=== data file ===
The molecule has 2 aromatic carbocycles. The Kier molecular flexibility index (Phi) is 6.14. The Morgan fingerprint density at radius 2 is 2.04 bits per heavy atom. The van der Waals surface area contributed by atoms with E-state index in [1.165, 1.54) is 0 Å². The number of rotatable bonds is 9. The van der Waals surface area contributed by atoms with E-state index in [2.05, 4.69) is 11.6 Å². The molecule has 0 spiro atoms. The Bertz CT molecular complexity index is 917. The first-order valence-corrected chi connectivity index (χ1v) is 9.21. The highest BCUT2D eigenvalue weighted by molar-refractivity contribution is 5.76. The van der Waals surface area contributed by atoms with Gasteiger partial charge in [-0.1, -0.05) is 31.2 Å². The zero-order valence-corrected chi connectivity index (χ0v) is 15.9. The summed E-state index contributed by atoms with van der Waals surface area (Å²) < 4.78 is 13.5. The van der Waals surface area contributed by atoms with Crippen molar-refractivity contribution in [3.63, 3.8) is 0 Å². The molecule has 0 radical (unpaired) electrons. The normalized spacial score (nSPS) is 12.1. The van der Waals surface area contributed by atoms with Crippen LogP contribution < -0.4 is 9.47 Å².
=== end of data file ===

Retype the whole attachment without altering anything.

The molecule has 2 aromatic carbocycles. The Kier molecular flexibility index (Phi) is 6.14. The Morgan fingerprint density at radius 2 is 2.04 bits per heavy atom. The van der Waals surface area contributed by atoms with E-state index in [1.165, 1.54) is 0 Å². The number of rotatable bonds is 9. The van der Waals surface area contributed by atoms with E-state index in [2.05, 4.69) is 11.6 Å². The molecule has 0 spiro atoms. The Bertz CT molecular complexity index is 917. The first-order valence-corrected chi connectivity index (χ1v) is 9.21. The highest BCUT2D eigenvalue weighted by molar-refractivity contribution is 5.76. The van der Waals surface area contributed by atoms with Gasteiger partial charge in [-0.1, -0.05) is 31.2 Å². The zero-order valence-corrected chi connectivity index (χ0v) is 15.9. The summed E-state index contributed by atoms with van der Waals surface area (Å²) < 4.78 is 13.5. The van der Waals surface area contributed by atoms with Crippen molar-refractivity contribution in [3.63, 3.8) is 0 Å². The molecule has 0 radical (unpaired) electrons. The normalized spacial score (nSPS) is 12.1. The van der Waals surface area contributed by atoms with Crippen LogP contribution < -0.4 is 9.47 Å².